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CSc 352 Programming Hygiene Saumya Debray Dept. of Computer Science The University of Arizona, Tucson

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Presentation on theme: "CSc 352 Programming Hygiene Saumya Debray Dept. of Computer Science The University of Arizona, Tucson"— Presentation transcript:

1 CSc 352 Programming Hygiene Saumya Debray Dept. of Computer Science The University of Arizona, Tucson

2 Bugs have consequences 2

3 An example 3

4 4

5 What happened The program made an assumption but did nothing to enforce it This led to a buffer overflow that corrupted memory 5 don’t trust external input!

6 Buffer overflows C does not have array bounds checking – it is possible to write past the end of an array – this has the effect of overwriting other memory locations – depending on what gets corrupted, the program may: show no effects compute different results crash let someone else take control of your program (and possibly your computer) 6

7 Buffer overflows 7

8 Some examples of buffer overflows 8

9 How buffer overflows are exploited The attacker provides an input string that is too long for an array (buffer) it is written to – the buffer overflows – contents of neighboring memory locations are overwritten By careful selection of the input string, the attacker can control exactly what the neighboring locations are overwritten with This can allow the attacker to force the victim’s computer to execute arbitrary code 9

10 Example: “Stack Smashing” 10 direction of stack growth return address caller’s stack frame input buffer int foo( … ) { char buf[32]; … scanf(“%s”, buf); … return; }  compromised!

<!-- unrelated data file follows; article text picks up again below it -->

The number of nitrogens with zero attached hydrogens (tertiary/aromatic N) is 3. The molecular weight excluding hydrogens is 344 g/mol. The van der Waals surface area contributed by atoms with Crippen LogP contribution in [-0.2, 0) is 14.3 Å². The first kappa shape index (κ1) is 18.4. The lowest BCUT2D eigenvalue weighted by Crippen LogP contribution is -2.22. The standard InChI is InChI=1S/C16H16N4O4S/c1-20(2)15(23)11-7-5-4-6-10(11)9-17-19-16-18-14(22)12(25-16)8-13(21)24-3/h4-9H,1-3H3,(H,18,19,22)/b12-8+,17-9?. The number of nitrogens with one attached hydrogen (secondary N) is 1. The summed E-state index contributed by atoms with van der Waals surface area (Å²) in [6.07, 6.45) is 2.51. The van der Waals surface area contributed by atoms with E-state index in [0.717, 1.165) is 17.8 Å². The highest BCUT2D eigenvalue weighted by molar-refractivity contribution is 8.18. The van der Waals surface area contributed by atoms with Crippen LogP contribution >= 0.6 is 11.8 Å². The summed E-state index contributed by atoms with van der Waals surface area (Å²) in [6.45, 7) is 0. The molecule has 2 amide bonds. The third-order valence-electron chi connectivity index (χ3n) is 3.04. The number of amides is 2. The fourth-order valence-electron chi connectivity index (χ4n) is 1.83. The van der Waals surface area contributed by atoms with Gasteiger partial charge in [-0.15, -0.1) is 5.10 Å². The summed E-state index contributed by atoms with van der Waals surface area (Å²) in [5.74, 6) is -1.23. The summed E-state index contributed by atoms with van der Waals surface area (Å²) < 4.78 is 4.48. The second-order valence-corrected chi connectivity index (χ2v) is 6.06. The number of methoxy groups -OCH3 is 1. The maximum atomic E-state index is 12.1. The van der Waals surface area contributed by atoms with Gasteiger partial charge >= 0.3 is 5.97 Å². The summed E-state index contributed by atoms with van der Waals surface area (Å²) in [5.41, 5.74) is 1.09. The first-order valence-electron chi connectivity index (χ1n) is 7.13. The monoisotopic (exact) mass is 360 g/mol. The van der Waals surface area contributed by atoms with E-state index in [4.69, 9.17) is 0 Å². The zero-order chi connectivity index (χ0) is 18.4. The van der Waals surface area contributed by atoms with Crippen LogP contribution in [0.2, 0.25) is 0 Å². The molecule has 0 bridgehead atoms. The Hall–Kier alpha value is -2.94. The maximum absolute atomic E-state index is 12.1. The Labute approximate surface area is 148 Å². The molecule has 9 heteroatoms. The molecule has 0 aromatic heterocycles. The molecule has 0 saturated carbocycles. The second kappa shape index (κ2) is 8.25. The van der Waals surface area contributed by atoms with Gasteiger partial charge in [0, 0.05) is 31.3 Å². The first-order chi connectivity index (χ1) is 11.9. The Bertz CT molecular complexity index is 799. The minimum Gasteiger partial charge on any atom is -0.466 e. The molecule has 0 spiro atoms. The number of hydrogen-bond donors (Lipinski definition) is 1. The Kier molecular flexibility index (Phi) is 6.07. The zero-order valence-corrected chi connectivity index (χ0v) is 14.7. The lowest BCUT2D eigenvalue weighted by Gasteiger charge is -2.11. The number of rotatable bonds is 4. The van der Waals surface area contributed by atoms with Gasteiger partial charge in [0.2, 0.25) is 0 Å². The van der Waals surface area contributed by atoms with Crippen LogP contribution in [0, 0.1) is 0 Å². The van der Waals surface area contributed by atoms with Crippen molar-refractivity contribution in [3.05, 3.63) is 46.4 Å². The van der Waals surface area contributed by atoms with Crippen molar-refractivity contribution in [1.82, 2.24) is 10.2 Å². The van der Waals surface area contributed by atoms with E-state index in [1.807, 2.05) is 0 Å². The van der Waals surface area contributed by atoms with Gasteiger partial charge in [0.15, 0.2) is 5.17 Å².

11 Example: “Stack Smashing” 11 Compromised! direction of stack growth caller’s stack frame input buffer int foo( … ) { char buf[32]; … scanf(“%s”, buf); … return; }  return address jump to code injected by the attacker

12 Controlling amount of input read [f]scanf lets you specify a maximum field width before the conversion specifier – max. field width: optional decimal integer – if specified: reading of characters stops when this width is reached – for strings: field width does not include terminating ‘\0’ 12

13 Controlling the amount read 13

14 Guarding scanf isn’t enough 14 scanf is being guarded and yet memory gets corrupted!

15 Guarding scanf isn’t enough Any function that writes an unbounded amount into a memory region is potentially a problem Common culprits: – string library routines: strcpy, strcat – input routines: scanf, gets – output routines: sprintf 15 unguarded  guarded strcpystrncpy strcatstrncat getsfgets sprintfsnprintf

16 Example: strcpy vs. strncpy 16

17 It’s easy to get careless 17 str0[ ], name[ ] are the same size: 4 bytes we’ve made sure we copied at most 4 bytes into str0 therefore it’s OK to use just strcpy() to copy str0 into v0.name right?

18 It’s easy to get careless 18 input output ?!?

19 What happened? 19

20 What happened? 20 strncpy didn’t NULL-terminate the string, and this caused the string in str0[ ] to be much longer than intended

21 Why is this a problem? Any time a buffer can overflow with user-supplied data, the program has a huge security hole. Example: variation on the previous problem int n0, n1, n2; char buf1[4], buf2[64]; … scanf(“%d %d %d %64s”, n0, n1, n2, buf2); strncpy(buf1, buf2, 4); 21 n0, n1, n2, buf1 may be in contiguous memory (compiler dependent) non-NULL-terminated strncpy() can create a user- controlled string that is longer than intended this can set the stage for a buffer-overflow exploit

22 The moral of the story Careless handling of user-supplied data can get you into trouble – read man pages carefully – learn which input/string routines don’t guarantee NULL- terminated strings Make sure buffers are NULL-terminated – allocate space for the terminating NULL character – declare buffers as char buf[MAXSIZE + 1]; 22

23 Is that enough? 23 allocating space for terminating NULL initializing the array checking how many characters to copy using “safe” string functions guarding scanf buffer eating our vegetables

24 Is that enough? 24   

25 What happened? We forgot to check the input! Signature for strncpy: char *strncpy(char *dest, char *src, size_t n) – size_t is an unsigned type – a negative number, treated as an unsigned value, looks like a very big number e.g., on a 32-bit machine, -1 (signed) = 0xffffffff = (unsigned) – strncpy() copies over a very large no. of bytes this corrupts memory and causes the seg fault 25


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